Contrary to popular opinion, keyword research is not dead. Instead, it will continue to thrive as long as people use search as a primary form of seeking information online. Approximately, 93% of web traffic is derived from Internet searches that happen on different devices: a number that is reflective of the importance of keywords.
However, if you’re a publisher producing content and not performing enhanced keyword research, you are definitely missing out on capturing a bigger share of the audience. Your content now has the potential to reach worldwide, with nearly half the world’s population having access to the Internet.
In 2013, Google released their Hummingbird update which completely revamped the core algorithm used for fetching search results. Since then, SEO techniques have made a remarkable shift from keyword stuffing to analyzing and focusing on user intent.
By user intent, we mean that search engines focus on understanding the goal of a user query, instead of just focusing on the frequency of the keyword. Naturally, advancement in keyword research techniques have followed the path of recognizing user intent and optimizing search results.
In this post, we will cover effective keyword research in accordance with recent trends that have reshaped SEO techniques.
Understanding the Importance of User Intent
As mentioned above, keyword research must revolve around user intent to fetch more website traffic. Your published web page must have quality content that resolves what the user intended to search for instead of simply repeating the keyword searched over and over. Let’s see how focus on user intent impacts Internet searches:
In this example, I’m planning on visiting Japan from India. So I simply type ‘India to Japan’ in the search box.
As one can see, I receive flight results which may not be the desired result in case I was looking for an itinerary. However, if I type ‘India to Japan travel,’ the search results change completely.
With a simple addition of just one word, Google immediately displayed more relevant results, thus focusing on my intent instead of the words used in the search.
With that in mind, let us now understand how to perform keyword research that focuses on user intent and fetches you more traffic.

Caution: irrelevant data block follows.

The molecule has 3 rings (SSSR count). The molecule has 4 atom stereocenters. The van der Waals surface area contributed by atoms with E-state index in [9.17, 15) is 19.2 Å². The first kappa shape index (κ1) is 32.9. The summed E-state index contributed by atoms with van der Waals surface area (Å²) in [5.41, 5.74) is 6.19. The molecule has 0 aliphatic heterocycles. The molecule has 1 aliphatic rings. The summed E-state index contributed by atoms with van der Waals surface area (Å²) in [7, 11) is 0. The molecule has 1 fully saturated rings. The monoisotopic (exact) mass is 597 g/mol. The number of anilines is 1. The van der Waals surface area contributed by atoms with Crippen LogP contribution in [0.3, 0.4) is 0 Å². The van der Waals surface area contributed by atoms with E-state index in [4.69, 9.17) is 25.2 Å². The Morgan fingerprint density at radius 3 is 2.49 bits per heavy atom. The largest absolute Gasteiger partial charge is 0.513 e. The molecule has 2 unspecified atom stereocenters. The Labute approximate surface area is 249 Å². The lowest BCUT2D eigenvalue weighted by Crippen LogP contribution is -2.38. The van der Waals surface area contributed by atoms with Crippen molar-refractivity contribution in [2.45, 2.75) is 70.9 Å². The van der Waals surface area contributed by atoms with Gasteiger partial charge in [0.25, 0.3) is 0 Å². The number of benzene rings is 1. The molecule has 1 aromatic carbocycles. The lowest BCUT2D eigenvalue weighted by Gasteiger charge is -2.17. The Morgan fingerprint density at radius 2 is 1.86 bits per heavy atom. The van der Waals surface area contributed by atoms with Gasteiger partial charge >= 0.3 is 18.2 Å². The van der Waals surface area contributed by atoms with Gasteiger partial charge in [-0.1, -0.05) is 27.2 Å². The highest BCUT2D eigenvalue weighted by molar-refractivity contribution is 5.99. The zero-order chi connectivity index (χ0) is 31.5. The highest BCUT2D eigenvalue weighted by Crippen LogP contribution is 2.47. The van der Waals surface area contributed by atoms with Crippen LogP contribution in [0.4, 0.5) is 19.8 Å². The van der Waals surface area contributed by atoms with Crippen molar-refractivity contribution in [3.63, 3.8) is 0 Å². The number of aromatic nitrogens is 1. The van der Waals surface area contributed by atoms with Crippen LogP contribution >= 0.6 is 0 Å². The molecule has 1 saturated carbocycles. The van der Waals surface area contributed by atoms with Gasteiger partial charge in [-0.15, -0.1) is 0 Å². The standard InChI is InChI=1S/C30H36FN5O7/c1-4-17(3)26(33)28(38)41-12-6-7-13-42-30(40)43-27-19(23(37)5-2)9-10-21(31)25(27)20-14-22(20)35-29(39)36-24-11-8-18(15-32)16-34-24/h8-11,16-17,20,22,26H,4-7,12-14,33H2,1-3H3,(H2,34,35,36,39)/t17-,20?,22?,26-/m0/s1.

Understanding the Objective of Your Website or Blog
As a publisher, your primary concern most likely is increasing website traffic through quality content and effective keywords. Before getting down to just searching words that will give you traffic, it’s important to first make a list of questions that users online might be searching related to your blog or website. In other words, this list will consist of the main topics that your website deals with, including major questions that can be asked.
For example, imagine you are a nutritionist just starting your blog online. Some possible questions that you could be asked are:
- Are pre-made diet plans available?
- Do you offer online consultation?
- Are diet plans and consultation available for diabetic patients?
- Can diet plans be customizable according to underlying health issues?
- Are there any events that you might be conducting in the user’s city?
- In which city is the diet clinic located?
Additionally, here is a tentative list of the topics that your blog or website would most likely cover:
- Diet Plans
- Online Consultation
- Eating Superfoods
- Intermittent Fasting
- Ketogenic Diet, and others.
Finding the Right Keywords For These Topics
Now that you have created an exhaustive list of topics that your blog or website might cover, it is time to find out the right keywords for each topic. This will give you an idea of what keywords to use in creating content that consistently increases your target audience.
Let’s pick up a topic from the above list and see how we can find the right keywords: